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Alumna Accepted by Top-Ranked Environmental
Law School

Jennifer O’Connor
Jennifer O’Connor

Jennifer O’Connor, a member of the Class of 2013, has been accepted into the environmental law program at Vermont Law School. According to the school’s website, “Over the past 24 years, Vermont Law has earned 17 top rankings [from U.S. News & World Report] and never ranked lower than No. 2. Vermont Law has been the top-ranked law school for environmental law for an unprecedented six consecutive years, including 2014-2015.”


A political science major, Jennifer took courses in Politics and the Environment, Constitutional Law, and Civil Liberties during her time here, according to Dr. Robert McMonagle, who wrote a letter of recommendation to Vermont Law for her. Upon hearing of her law school acceptance, McMonagle wrote, in a congratulatory email, “I have no doubt that you will become a highly successful environmental attorney.”


In her admissions essay to Vermont Law, Jennifer paid homage to her deceased Aunt Cathy, who taught her “the importance of the land,” and expressed her own passion for the environmental movement. Here is an excerpt from her essay:


I believe the land is the essential core of our wellbeing. We build our homes on it to provide us with shelter. We plant seeds in it that eventually turn into crops that provide us with food to eat. However, unfortunately, we also bury our garbage in it. When people take the trash out every day, they do not realize where it actually goes. The garbage men come weekly and take away our waste, and we assume that it simply just disappears. When walking down the driveway, we do not realize the journey the trash is about to take. Most importantly, we do not realize the effect that such waste will have on our future and the future of generations to come …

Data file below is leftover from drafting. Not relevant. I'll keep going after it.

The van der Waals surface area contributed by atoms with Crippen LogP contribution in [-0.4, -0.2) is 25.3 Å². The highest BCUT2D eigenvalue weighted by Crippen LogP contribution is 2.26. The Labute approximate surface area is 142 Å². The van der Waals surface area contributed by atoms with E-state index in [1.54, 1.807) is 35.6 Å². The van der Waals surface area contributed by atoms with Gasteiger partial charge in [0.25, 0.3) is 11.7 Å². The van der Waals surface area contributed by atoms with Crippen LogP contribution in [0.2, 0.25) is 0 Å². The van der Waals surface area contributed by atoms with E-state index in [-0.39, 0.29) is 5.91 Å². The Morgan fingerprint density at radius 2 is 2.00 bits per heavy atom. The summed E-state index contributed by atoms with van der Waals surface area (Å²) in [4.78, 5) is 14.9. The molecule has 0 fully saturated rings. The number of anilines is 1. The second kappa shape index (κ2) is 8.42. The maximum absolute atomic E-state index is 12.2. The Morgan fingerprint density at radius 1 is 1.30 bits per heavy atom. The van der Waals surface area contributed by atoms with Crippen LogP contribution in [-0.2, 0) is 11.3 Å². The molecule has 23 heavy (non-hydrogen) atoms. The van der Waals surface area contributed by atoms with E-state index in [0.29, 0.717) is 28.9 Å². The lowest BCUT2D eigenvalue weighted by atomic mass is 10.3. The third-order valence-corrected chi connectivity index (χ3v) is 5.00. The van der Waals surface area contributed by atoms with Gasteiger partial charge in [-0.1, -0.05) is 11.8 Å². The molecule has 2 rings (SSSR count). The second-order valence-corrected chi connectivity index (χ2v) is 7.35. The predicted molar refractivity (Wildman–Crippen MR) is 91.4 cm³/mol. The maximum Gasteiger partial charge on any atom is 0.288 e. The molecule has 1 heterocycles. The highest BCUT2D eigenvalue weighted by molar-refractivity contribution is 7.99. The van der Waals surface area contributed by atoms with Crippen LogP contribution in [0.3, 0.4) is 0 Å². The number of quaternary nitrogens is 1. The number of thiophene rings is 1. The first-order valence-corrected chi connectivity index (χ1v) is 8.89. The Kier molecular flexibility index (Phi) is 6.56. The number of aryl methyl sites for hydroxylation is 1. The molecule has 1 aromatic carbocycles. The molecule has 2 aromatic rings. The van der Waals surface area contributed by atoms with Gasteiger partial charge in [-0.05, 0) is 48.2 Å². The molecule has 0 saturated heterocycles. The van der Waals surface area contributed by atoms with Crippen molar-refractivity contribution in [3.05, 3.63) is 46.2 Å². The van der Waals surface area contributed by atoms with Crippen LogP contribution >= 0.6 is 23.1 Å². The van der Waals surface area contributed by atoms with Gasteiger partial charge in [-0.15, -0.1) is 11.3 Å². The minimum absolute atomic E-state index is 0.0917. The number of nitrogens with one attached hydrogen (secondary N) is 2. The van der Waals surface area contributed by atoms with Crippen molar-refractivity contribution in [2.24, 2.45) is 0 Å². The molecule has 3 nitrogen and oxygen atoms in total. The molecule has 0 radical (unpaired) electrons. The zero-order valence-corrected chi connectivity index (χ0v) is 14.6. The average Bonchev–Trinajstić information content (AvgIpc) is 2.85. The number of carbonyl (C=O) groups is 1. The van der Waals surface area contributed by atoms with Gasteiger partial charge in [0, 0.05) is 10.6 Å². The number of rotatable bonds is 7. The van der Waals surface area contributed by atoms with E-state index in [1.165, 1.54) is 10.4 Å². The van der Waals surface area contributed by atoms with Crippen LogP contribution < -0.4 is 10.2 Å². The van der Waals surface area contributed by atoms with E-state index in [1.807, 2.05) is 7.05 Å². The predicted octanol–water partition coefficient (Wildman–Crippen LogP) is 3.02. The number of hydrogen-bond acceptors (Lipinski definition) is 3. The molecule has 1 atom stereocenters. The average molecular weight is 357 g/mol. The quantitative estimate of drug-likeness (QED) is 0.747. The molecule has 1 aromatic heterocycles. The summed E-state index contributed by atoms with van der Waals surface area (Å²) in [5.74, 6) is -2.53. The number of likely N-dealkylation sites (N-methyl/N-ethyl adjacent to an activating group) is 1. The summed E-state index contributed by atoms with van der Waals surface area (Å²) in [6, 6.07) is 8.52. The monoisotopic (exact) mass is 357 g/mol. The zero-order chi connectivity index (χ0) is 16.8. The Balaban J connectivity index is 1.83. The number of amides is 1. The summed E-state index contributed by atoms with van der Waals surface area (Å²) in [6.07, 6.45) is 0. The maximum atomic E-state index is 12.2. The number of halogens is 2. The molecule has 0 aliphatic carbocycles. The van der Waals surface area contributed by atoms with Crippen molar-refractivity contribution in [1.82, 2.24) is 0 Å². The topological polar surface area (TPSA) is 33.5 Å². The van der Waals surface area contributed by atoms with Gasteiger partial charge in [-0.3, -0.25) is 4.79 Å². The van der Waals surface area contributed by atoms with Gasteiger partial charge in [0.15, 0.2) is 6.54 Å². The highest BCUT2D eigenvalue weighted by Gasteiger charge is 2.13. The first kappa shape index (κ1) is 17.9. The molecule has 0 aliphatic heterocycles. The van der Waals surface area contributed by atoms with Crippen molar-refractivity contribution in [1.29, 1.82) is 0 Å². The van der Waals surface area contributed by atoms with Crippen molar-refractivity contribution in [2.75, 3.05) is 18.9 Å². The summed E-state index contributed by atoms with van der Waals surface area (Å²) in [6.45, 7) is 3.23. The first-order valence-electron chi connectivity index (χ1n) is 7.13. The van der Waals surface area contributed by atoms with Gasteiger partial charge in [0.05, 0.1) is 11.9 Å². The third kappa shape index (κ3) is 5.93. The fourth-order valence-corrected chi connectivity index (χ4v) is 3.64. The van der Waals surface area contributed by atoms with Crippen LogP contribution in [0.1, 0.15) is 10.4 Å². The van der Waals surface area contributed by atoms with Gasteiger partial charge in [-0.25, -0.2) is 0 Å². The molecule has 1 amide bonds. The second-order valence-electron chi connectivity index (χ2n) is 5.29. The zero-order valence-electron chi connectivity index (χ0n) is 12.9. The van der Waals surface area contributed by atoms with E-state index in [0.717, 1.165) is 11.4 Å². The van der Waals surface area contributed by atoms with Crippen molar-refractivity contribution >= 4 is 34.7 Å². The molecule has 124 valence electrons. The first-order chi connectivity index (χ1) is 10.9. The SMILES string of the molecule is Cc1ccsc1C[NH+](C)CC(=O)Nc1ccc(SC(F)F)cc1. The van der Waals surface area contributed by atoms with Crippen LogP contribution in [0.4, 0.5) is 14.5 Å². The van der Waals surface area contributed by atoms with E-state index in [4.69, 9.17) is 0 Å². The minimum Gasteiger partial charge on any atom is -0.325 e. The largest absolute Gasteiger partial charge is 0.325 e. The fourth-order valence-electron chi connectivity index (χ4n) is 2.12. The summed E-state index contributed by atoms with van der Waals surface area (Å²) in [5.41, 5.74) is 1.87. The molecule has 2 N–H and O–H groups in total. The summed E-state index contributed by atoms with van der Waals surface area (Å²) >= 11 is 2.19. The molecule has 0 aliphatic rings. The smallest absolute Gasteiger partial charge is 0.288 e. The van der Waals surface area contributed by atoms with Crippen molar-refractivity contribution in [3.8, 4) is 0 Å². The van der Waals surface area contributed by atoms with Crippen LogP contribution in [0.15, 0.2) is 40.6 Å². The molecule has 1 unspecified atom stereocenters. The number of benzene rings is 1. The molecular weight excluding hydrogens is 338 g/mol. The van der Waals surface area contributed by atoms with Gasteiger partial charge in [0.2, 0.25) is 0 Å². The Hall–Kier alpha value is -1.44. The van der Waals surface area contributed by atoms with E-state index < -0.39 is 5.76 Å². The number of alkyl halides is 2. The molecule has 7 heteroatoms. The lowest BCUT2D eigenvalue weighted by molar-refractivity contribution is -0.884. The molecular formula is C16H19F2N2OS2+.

As we walk back up our driveways, taking in a deep breath, and exhaling a sigh of relief that another chore has been accomplished, and a smelly one at that, we do not think about the air. When we walk into our homes and grab a quick drink from the faucet, we do not think about the water we drink. Specifically, when the waste meets the air and when it’s exposed to our water, pollutants and toxins from our trash spread, leaving chemicals the grand opportunity to end up in our lungs and in our bodies, the effects of which are still being determined …


I once read that the waste we produce is fast approaching a half billion tons annually … I believe that Vermont Law School’s environmental law program will allow me to achieve my goals in making a difference in waste management and the world’s environmental movement.



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